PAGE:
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Madrid Bombing

March 11, 2004 at 12:00 AM EST
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RAY SUAREZ: For more now on today’s bombings in Madrid, we get two views. Michael Radu is co-chairman of the Center on Terrorism and Counterterrorism at the Foreign Policy Research Institute. Richard Gardner was U.S. ambassador to Spain under President Clinton. He’s now a professor of law and international organizations at Columbia University.

Michael Radu, the smoke had hardly cleared after the bombings when the leading lights of Spain’s national government were pointing their fingers solidly at ETA, the Basque separatist organization. Now there have been claims by a group fronting for al-Qaida. Who do you think may be suspect in this morning’s bombings?

MICHAEL RADU: I think that the fact that after the initial reaction even the Spanish government became less certain about ETA’s responsibility in this, suggests that we don’t have enough data yet to make a judgment. My personal feeling is that it’s more likely that it was ETA than some Islamic terrorist organization, perhaps Algerian or Moroccan, which are known to be active or to exist in Spain.

But I don’t think we can have the tentative answer for a while. There are arguments on both sides. I think as far as ETA is concerned, the fact that on December 24 of last year and then on February 29 of this year, ETA militants were captured with large amounts of explosives — 500 pounds in one case — trying to place them on trains, suggests that ETA was interested in such operations.

On the other hand, ETA usually did not engage in massive slaughter of civilians, and certainly not in an area which is mostly working class like the one around the train station in Madrid. And insofar as the Islamists are concerned, al-Qaida did take credit for operations which had little or nothing to do before, but on the other hand it’s of course perfectly capable of organizing and doing such well-coordinated operations, as this one proved to be. So we have arguments on both sides.

RAY SUAREZ: Let me turn to Ambassador Gardner. Ambassador, over the years that ETA has been active in Spain, had they ever gone public to say that they were not involved in an operation and denied any responsibility for it, which happened today when members of the political wing of ETA went on radio in Spain and said no, this wasn’t us?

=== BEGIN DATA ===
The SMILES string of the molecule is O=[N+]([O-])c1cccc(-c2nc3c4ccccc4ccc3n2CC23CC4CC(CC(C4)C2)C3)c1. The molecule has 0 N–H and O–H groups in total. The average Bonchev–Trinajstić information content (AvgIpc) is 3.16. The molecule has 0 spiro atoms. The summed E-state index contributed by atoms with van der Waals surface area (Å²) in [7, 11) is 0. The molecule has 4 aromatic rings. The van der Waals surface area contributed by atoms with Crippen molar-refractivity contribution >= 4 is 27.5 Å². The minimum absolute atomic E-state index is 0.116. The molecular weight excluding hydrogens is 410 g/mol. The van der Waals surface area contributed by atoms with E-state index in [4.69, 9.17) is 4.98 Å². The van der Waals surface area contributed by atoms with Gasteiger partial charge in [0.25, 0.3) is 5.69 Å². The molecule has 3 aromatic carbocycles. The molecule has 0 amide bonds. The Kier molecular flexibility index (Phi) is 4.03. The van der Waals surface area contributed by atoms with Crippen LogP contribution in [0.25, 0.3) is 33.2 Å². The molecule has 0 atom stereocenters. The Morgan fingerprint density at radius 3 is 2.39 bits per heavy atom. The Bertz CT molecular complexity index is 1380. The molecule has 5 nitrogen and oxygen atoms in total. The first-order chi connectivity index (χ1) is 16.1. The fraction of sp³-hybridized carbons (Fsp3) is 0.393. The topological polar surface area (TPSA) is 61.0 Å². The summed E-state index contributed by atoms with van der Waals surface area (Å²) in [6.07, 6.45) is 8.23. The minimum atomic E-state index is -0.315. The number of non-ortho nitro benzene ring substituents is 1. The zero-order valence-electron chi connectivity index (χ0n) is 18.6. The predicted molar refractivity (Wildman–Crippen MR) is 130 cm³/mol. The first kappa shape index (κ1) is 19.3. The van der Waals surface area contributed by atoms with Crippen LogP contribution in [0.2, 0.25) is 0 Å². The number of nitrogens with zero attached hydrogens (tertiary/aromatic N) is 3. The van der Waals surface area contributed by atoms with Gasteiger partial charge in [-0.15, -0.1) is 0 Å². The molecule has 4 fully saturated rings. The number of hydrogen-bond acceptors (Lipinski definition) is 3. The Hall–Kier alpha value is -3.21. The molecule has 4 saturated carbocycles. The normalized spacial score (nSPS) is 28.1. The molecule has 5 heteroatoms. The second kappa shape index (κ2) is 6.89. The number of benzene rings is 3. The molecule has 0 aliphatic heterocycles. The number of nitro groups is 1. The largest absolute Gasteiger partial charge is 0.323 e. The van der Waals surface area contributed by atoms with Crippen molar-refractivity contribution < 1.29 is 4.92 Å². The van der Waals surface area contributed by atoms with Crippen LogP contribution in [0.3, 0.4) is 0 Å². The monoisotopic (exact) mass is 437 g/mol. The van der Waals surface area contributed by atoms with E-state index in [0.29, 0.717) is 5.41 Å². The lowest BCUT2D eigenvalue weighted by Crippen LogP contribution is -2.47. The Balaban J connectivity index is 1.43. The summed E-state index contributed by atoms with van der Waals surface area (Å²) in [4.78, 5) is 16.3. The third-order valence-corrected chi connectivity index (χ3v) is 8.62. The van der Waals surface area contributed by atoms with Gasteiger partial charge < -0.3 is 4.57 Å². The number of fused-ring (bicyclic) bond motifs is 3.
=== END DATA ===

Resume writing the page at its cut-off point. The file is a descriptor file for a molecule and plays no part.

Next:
RICHARD GARDNER: I don’t recall that that has ever happened. But let me begin by saying I think all Americans are outraged by this barbaric act against a country which is one of our best and closest allies. The Spaniards have been with us in the war against terrorism and have cooperated magnificently with us after 9/11. Now this is Spain’s 9/11 and we should feel the same solidarity with them that they have shown toward us. And I hope our various services, FBI and CIA, will be assisting them.

I think it’s too soon to say who is responsible. I will say this, that in the past, ETA has normally focused on killing individuals. They have not engaged in indiscriminate acts of this magnitude.

RAY SUAREZ: When you say individuals, what kind of individuals?

RICHARD GARDNER: They have targeted policemen, judges, businessmen, and even tried to kill, as you may remember, Prime Minister Aznar himself. But they don’t normally engage in mass killing of this kind.

Now, it is possible that since the leadership of ETA has been decapitated — they have captured a number of the top leaders — that some of the lower class, lower level thugs are going on a rampage. But I certainly would not exclude that this could be an act of al-Qaida terrorism, and the bulletin that — the announcement that was made in London sounded certainly like al-Qaida, was quite explicit in talking about crusaders, which is the normal phrase that’s used, Jews and crusaders and westerners. And this is, this could be a warning to countries like Spain which are allied with us and if that is al-Qaida, it could mean that Europe and our best friends in Europe will be on the front lines as well as the United States, and it may also prefigure an attack on us. So this is something that is very serious, if it is not ETA.

RAY SUAREZ: Michael Radu, when you’ve got conflicting claims, when you’ve got signs pointing to separate groups, does this have to be an either or? There have been rumors around Europe for years of cooperation between European based and North African and Middle Eastern based terror networks.